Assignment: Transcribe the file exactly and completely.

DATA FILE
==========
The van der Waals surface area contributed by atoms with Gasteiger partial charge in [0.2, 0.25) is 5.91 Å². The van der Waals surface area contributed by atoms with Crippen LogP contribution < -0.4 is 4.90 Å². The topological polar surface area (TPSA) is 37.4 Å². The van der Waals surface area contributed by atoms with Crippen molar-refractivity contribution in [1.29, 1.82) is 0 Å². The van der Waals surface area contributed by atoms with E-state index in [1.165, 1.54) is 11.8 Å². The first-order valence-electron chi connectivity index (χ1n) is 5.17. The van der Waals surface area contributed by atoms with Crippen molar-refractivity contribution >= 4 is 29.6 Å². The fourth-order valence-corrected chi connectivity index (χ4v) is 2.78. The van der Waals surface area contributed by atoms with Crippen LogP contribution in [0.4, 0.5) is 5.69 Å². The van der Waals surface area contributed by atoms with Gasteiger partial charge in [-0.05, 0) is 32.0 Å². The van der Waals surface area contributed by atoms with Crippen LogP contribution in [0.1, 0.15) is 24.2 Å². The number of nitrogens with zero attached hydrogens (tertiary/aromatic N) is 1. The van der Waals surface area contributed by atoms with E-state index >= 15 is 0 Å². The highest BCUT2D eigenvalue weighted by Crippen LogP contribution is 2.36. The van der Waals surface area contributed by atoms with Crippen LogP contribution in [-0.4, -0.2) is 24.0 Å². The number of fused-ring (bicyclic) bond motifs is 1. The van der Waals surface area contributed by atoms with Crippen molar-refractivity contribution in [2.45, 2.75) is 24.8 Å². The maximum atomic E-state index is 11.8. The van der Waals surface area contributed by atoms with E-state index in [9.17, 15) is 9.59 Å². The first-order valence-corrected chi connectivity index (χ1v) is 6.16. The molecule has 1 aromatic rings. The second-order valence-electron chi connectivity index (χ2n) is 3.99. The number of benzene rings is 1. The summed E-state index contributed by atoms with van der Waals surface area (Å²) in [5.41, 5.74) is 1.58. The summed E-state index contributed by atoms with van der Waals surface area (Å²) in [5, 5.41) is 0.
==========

The van der Waals surface area contributed by atoms with Gasteiger partial charge in [0.2, 0.25) is 5.91 Å². The van der Waals surface area contributed by atoms with Crippen LogP contribution < -0.4 is 4.90 Å². The topological polar surface area (TPSA) is 37.4 Å². The van der Waals surface area contributed by atoms with Crippen molar-refractivity contribution in [1.29, 1.82) is 0 Å². The van der Waals surface area contributed by atoms with E-state index in [1.165, 1.54) is 11.8 Å². The first-order valence-electron chi connectivity index (χ1n) is 5.17. The van der Waals surface area contributed by atoms with Crippen molar-refractivity contribution >= 4 is 29.6 Å². The fourth-order valence-corrected chi connectivity index (χ4v) is 2.78. The van der Waals surface area contributed by atoms with Crippen LogP contribution in [0.4, 0.5) is 5.69 Å². The van der Waals surface area contributed by atoms with Gasteiger partial charge in [-0.05, 0) is 32.0 Å². The van der Waals surface area contributed by atoms with Crippen LogP contribution in [0.1, 0.15) is 24.2 Å². The number of nitrogens with zero attached hydrogens (tertiary/aromatic N) is 1. The van der Waals surface area contributed by atoms with E-state index >= 15 is 0 Å². The highest BCUT2D eigenvalue weighted by Crippen LogP contribution is 2.36. The van der Waals surface area contributed by atoms with Crippen LogP contribution in [-0.4, -0.2) is 24.0 Å². The number of fused-ring (bicyclic) bond motifs is 1. The van der Waals surface area contributed by atoms with Crippen molar-refractivity contribution in [2.45, 2.75) is 24.8 Å². The maximum atomic E-state index is 11.8. The van der Waals surface area contributed by atoms with E-state index in [9.17, 15) is 9.59 Å². The first-order valence-corrected chi connectivity index (χ1v) is 6.16. The molecule has 1 aromatic rings. The second-order valence-electron chi connectivity index (χ2n) is 3.99. The number of benzene rings is 1. The summed E-state index contributed by atoms with van der Waals surface area (Å²) in [5.41, 5.74) is 1.58. The summed E-state index contributed by atoms with van der Waals surface area (Å²) in [5, 5.41) is 0.